When asked what safety means in terms of clubbing these were the main themes – Freedom of Self-Expression, Protection from Harassment and Discrimination and Policies and Staff Support.

Overall, most attendees feel like people look out for each other and the visibility of organisers plays a big role in this. Those who responded with ‘no’ shared some mixed opinions including the variability of venues/promoters and incidents of assault and racism/ageism.

The theme of recurring and reliable spaces was strongly in the foreground when club night participants were asked to reflect on what makes them act as community hubs. Participants highlighted the importance of these events in providing continuity within the queer community.

“The club nights provide visibility of the queer community and continuity as the same people often attend each event, creating a sense that there is a hub for queer people.”

“I feel myself growing a bond with these nights and the people who attend. It’s a great feeling to know that you are recognized as an active member of your community.”

Many respondents highlight the importance of having clear policies in place to ensure safety, as well as supportive and attentive staff who prioritize attendees’ wellbeing. Many queer club nights have strict policies in place which attendees seem to appreciate. The sense of security at these events is the fourth key issue that makes people view queer club nights as community hubs.

The implementation of a zero-tolerance policy against discrimination and any kind of harassment has been highly regarded by participants, showing a commitment to creating a welcoming and friendly environment for the LGBTQ+ community. It appears that attendees automatically feel a sense of comfort going to club nights that have these policies in place as they naturally discourage people who might not have the same beliefs from entering. While this is based on assumption, it seems to improve the attendee’s sense of safety. 

Many participants underscored the significance of being able to express themselves without the fear of being judged or discriminated against. This consists of having the freedom to express their gender identity, dress in a manner that aligns with their identity, and engage in affectionate displays with same-sex partners.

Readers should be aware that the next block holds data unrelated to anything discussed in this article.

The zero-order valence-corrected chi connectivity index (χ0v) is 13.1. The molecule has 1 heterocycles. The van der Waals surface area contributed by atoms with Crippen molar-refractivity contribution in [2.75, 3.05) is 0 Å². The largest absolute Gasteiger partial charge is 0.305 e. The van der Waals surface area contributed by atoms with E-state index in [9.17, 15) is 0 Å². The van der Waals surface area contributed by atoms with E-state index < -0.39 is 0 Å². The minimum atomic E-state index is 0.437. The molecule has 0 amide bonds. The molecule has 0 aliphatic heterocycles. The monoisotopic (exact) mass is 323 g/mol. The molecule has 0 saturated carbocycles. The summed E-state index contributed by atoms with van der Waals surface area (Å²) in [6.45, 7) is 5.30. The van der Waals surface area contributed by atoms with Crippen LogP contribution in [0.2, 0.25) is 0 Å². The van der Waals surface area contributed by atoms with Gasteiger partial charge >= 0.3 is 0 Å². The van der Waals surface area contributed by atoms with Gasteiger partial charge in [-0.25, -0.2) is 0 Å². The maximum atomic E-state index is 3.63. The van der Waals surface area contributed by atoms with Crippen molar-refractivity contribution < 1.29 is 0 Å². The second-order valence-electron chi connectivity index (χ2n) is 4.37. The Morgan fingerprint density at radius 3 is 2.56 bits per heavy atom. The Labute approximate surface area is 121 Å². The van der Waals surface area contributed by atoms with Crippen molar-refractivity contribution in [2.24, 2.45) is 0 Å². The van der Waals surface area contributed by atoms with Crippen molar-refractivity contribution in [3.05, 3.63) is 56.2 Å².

“The shared sense of expression. I feel like a lot of people I see on queer nights out dress and act in a way that is very expressive and perhaps a more open version of themselves as opposed to how they would act in a heteronormative environment.”

It is evident that queer club nights in Dublin are more than just entertainment spaces; they serve as essential community hubs for the LGBTQ+ population, with 92.9% of respondents affirming their importance. This research highlights their role as safe spaces for self-expression, relationship-building, and community support. However, challenges like racial exclusion, ageism, and harassment must be addressed to ensure inclusivity and safety for all.

Survey results showed that the main reason queer people go to these nights is to socialise (94%) followed by dancing (87%), escapism (50%), and cultural (36%). This is the first indication we have to establish these club nights as third spaces for the LGBTQ+ community in Dublin, as they are places outside of their home and work where they can go to, enjoy themselves and socialise.

Promoters can improve the experience by employing awareness staff, following up on incidents, making themselves visible on the night, setting clear rules, and imposing anti-hate policies. With many clubs closing since 2000, the Irish government must protect these cultural spaces, possibly by adopting Berlin’s model of recognizing nightclubs as cultural institutions.

If you want to read more: Michal’s full dissertation is available here.

No more articles

We use cookies to monitor usage on our site. Your information will never be shared! read more

The cookie settings on this website are set to "allow cookies" to give you the best browsing experience possible. If you continue to use this website without changing your cookie settings or you click "Accept" below then you are consenting to this.